- EducationDay in the life of a convict
- Part 1: 1788–1815The convicts’ colony
- Part 2: 1815–1822For the civic good
- Part 3: 1822–1826Back to business
- Part 4: 1826–1837A world of pain
- Part 5: 1837–1848The turning tide
Convicts who arrived at Sydney Cove during the Macquarie era were inspected in person by the Governor himself, at the Gaol Yard on George Street. Accomplished tradesmen who had skills the government needed, including carpenters, stonemasons and brickmakers, were sure to be retained for government work, building churches, courthouses, jails and barracks.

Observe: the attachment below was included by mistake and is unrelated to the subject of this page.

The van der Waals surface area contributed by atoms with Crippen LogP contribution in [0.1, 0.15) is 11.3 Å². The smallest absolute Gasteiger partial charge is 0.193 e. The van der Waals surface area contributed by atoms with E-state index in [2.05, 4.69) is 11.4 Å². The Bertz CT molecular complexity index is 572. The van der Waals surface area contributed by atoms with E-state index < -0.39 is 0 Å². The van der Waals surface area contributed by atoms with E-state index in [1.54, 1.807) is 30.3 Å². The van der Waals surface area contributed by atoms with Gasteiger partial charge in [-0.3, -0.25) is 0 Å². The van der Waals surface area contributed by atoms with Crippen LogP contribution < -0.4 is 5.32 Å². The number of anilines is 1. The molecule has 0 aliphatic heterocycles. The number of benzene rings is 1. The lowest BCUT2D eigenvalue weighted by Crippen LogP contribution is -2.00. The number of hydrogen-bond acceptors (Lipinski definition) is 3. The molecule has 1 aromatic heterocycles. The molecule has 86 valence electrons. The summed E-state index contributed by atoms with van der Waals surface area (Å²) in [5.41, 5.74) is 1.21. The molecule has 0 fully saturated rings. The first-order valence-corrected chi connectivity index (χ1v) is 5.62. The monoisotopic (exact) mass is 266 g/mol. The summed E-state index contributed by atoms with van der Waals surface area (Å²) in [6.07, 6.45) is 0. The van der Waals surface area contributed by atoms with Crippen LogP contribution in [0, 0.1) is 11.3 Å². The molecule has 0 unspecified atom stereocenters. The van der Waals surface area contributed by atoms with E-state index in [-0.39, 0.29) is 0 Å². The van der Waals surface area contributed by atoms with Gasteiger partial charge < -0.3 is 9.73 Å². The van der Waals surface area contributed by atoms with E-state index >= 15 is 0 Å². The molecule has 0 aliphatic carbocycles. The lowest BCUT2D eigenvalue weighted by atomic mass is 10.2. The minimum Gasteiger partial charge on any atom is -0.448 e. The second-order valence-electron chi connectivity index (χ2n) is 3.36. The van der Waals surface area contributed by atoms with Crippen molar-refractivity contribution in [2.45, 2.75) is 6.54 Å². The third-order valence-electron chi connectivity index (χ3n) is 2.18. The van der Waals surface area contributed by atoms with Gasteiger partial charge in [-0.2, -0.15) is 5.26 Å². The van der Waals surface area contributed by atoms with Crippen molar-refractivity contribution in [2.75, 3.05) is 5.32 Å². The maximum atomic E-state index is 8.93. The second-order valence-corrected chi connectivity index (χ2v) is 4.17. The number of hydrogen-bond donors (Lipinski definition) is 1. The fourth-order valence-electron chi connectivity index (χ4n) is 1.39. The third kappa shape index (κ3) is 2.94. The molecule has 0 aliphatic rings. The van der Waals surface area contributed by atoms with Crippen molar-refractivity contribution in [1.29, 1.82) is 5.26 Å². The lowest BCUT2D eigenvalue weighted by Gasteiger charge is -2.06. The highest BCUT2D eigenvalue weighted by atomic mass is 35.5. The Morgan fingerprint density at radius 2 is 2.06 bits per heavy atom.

However, convicts could earn good money doing private work, so many tried to conceal their skills during the initial muster to avoid being assigned to government projects. In 1820, under Macquarie’s construction-focused administration, 55 per cent of all convicts were working in government service, probably the highest proportion that ever worked for the colonial government.